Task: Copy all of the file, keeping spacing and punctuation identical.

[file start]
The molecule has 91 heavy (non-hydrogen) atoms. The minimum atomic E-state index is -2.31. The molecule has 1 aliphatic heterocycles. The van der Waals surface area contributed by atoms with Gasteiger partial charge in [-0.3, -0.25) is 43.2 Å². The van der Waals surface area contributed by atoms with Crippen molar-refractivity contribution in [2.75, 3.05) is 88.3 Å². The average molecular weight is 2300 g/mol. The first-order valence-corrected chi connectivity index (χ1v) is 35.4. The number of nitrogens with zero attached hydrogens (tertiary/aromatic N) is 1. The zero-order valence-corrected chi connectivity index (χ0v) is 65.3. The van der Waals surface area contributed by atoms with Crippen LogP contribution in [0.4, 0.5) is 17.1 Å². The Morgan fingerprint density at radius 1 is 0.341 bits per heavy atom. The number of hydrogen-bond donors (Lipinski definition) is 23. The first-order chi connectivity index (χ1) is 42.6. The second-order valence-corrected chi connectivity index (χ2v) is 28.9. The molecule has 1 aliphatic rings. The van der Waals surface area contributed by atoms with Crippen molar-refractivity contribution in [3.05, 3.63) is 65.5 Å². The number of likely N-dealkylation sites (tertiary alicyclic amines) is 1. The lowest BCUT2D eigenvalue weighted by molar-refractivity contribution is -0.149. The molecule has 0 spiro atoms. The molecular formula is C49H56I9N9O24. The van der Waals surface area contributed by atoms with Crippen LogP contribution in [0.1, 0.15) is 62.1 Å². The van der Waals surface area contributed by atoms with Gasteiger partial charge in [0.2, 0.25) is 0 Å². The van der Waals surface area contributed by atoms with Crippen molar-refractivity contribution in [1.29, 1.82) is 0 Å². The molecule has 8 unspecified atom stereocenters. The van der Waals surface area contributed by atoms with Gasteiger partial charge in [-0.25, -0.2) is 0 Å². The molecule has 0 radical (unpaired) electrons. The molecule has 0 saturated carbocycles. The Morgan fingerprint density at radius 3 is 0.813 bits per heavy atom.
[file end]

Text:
The molecule has 91 heavy (non-hydrogen) atoms. The minimum atomic E-state index is -2.31. The molecule has 1 aliphatic heterocycles. The van der Waals surface area contributed by atoms with Gasteiger partial charge in [-0.3, -0.25) is 43.2 Å². The van der Waals surface area contributed by atoms with Crippen molar-refractivity contribution in [2.75, 3.05) is 88.3 Å². The average molecular weight is 2300 g/mol. The first-order valence-corrected chi connectivity index (χ1v) is 35.4. The number of nitrogens with zero attached hydrogens (tertiary/aromatic N) is 1. The zero-order valence-corrected chi connectivity index (χ0v) is 65.3. The van der Waals surface area contributed by atoms with Crippen LogP contribution in [0.4, 0.5) is 17.1 Å². The Morgan fingerprint density at radius 1 is 0.341 bits per heavy atom. The number of hydrogen-bond donors (Lipinski definition) is 23. The first-order chi connectivity index (χ1) is 42.6. The second-order valence-corrected chi connectivity index (χ2v) is 28.9. The molecule has 1 aliphatic rings. The van der Waals surface area contributed by atoms with Crippen molar-refractivity contribution in [3.05, 3.63) is 65.5 Å². The number of likely N-dealkylation sites (tertiary alicyclic amines) is 1. The lowest BCUT2D eigenvalue weighted by molar-refractivity contribution is -0.149. The molecule has 0 spiro atoms. The molecular formula is C49H56I9N9O24. The van der Waals surface area contributed by atoms with Crippen LogP contribution in [0.1, 0.15) is 62.1 Å². The van der Waals surface area contributed by atoms with Gasteiger partial charge in [0.2, 0.25) is 0 Å². The van der Waals surface area contributed by atoms with Crippen molar-refractivity contribution in [1.29, 1.82) is 0 Å². The molecule has 8 unspecified atom stereocenters. The van der Waals surface area contributed by atoms with Gasteiger partial charge in [-0.25, -0.2) is 0 Å². The molecule has 0 radical (unpaired) electrons. The molecule has 0 saturated carbocycles. The Morgan fingerprint density at radius 3 is 0.813 bits per heavy atom.